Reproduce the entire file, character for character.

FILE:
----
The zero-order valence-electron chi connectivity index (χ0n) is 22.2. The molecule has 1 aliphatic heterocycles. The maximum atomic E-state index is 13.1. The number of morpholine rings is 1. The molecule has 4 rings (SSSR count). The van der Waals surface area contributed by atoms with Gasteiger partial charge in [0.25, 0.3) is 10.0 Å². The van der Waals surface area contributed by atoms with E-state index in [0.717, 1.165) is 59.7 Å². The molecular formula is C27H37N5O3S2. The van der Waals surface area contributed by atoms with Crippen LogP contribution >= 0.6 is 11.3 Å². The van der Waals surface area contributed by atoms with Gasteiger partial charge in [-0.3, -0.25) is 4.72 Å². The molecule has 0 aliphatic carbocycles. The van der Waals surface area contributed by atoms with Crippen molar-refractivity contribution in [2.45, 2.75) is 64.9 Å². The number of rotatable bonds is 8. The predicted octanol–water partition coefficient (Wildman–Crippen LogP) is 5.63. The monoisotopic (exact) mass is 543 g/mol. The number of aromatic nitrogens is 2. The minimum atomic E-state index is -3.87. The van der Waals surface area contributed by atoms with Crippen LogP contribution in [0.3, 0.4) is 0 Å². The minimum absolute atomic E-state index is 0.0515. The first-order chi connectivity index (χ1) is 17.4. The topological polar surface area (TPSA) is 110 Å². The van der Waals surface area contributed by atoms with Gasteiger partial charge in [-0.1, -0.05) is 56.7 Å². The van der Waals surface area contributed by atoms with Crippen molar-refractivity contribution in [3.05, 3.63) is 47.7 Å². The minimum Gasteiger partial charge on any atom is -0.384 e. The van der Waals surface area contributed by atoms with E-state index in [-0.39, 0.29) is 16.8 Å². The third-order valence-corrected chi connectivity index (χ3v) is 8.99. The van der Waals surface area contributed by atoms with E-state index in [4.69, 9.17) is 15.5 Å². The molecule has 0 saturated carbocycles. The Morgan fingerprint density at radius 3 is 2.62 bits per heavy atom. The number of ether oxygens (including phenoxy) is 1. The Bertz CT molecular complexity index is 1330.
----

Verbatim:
The zero-order valence-electron chi connectivity index (χ0n) is 22.2. The molecule has 1 aliphatic heterocycles. The maximum atomic E-state index is 13.1. The number of morpholine rings is 1. The molecule has 4 rings (SSSR count). The van der Waals surface area contributed by atoms with Gasteiger partial charge in [0.25, 0.3) is 10.0 Å². The van der Waals surface area contributed by atoms with E-state index in [0.717, 1.165) is 59.7 Å². The molecular formula is C27H37N5O3S2. The van der Waals surface area contributed by atoms with Crippen LogP contribution >= 0.6 is 11.3 Å². The van der Waals surface area contributed by atoms with Gasteiger partial charge in [-0.3, -0.25) is 4.72 Å². The molecule has 0 aliphatic carbocycles. The van der Waals surface area contributed by atoms with Crippen molar-refractivity contribution in [2.45, 2.75) is 64.9 Å². The number of rotatable bonds is 8. The predicted octanol–water partition coefficient (Wildman–Crippen LogP) is 5.63. The monoisotopic (exact) mass is 543 g/mol. The number of aromatic nitrogens is 2. The minimum atomic E-state index is -3.87. The van der Waals surface area contributed by atoms with Crippen LogP contribution in [0.3, 0.4) is 0 Å². The minimum absolute atomic E-state index is 0.0515. The first-order chi connectivity index (χ1) is 17.4. The topological polar surface area (TPSA) is 110 Å². The van der Waals surface area contributed by atoms with Gasteiger partial charge in [-0.1, -0.05) is 56.7 Å². The van der Waals surface area contributed by atoms with Crippen molar-refractivity contribution in [3.05, 3.63) is 47.7 Å². The minimum Gasteiger partial charge on any atom is -0.384 e. The van der Waals surface area contributed by atoms with E-state index in [-0.39, 0.29) is 16.8 Å². The third-order valence-corrected chi connectivity index (χ3v) is 8.99. The van der Waals surface area contributed by atoms with E-state index in [4.69, 9.17) is 15.5 Å². The molecule has 0 saturated carbocycles. The Morgan fingerprint density at radius 3 is 2.62 bits per heavy atom. The number of ether oxygens (including phenoxy) is 1. The Bertz CT molecular complexity index is 1330.